Magazine article Sunset


Magazine article Sunset


Article excerpt

Say it slowly: Too-all-uh-me. With practice, the name rolls over the tongue the way a river rolls over smooth rocks--effortlessly, musically. It is a name you'll be hearing more often in the near future, for the fate of California's Tuolumne River is the focus of the state's hottest environmental battle.

The issues are all too familiar on major Sierra rivers. Utilities want to build more dams and water-diversion projects to generate more electricity. Outdoor recreationists want to preserve what's left of the rivers' diverse scenic and recreational resources.

The stakes are high: an 83-mile stretch of the Tuolumne has been proposed as a National Wild and Scenic River. Without federal protection, whitewater stretches may become more domesticated. Congress could decide the river's fate as early as this summer.

This month is a good time to take a firsthand look at the river in question. The map on page 60 can help you plan a visit. State Highway 120, the main north access road to Yosemite National Park, crosses this area after it leaves State 49. The map shows a drive that can be the nucleus of a day's outing from either the gold rush town of Sonora or from Yosemite Valley. Campers can make a weekend of it.

Spring has already come to the low Sierra foothills surrounding the controversial 30-mile stretch of the Tuolumne that flows west from Hetch Hetchy Reservoir to Don Pedro Reservoir. All roads and most lower-elevation trails should be open by now. Mild spring weather is just right for hiking (summer brings fierce heat). Later this month, wildflowers should be near their peak along the lower river and near Groveland. Fishing in most area streams can be good; trout season opens April 28. It's also time to make reservations at three city-run family camps.

But for many people the big attraction will be the chance to take an early-season rafting trip down the Tuolumne. The lower 18-mile stretch is ranked among the Wests's top whitewater runs. Ten companies offer one- to three-day trips from now through October; at our deadline, some early-season trips were still open. A question of delicate balance

The Tuolumne has been the focus of some of the state's oldest and longest-running environmental questions, and they have often been answered with dams. Back in 1906, a proposal to dam the Hetch Hetchy Valley grew into a landmark conservation battle, pitting John Muir and the Sierra Club against San Francisco water interests. By 1934, Hetch Hetchy Reservoir was filled and Tuolumne water was flowing to San Francisco.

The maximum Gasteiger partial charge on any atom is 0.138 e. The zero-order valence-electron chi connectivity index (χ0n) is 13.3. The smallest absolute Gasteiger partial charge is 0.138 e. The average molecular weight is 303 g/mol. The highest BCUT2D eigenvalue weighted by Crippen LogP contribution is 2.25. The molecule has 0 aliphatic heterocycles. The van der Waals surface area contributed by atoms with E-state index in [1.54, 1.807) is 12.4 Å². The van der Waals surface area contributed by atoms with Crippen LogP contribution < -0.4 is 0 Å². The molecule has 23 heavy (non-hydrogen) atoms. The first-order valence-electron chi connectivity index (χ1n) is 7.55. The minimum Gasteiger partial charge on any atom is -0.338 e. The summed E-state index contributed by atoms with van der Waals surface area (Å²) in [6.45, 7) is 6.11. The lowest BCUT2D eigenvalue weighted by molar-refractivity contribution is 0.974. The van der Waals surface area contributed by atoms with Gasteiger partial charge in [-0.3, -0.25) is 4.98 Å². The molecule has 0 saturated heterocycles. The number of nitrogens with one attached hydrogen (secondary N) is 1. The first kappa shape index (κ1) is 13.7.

Today the river has five dams and reservoirs for flood control and water storage and five powerhouses for hydroelectric generation.

Yet, between the two largest reservoirs, Hetch Hetchy and Don Pedro, the Tuolumne still bucks and churns. Fed by four major tributaries--Clavey River, Cherry Creek, and the Middle and South forks--the Tuolumne roars through open, oakclad canyons. This is prime recreation country, and several large tracts of Stanislaus National Forest are proposed wilderness areas.

"We have a balance on the Tuolumne that is rare in California," states the river's first commercial river-runner, Marty McDonnell, "a system that supplies water and electricity to millions of people, yet still allows intense recreation. Any of the major new proposals would irrevocably upset that balance." Loop drive through Tuolumne country

For a remote area, Tuolumne country is surprisingly accessible. Although the river below Lumsden Campground runs through virtual wilderness, you can float through the heart of it on one of the rafting trips outlined on page 62. The upper part of the river and several tributaries are accessible, in places, from paved roads that make a good loop drive through some of the most scenic parts of this area.

Starting in Sonora (a good place to stock up on picnic supplies and fill up with gas), it's about 10 miles south on State 49 to where the highway merges with State 120. …

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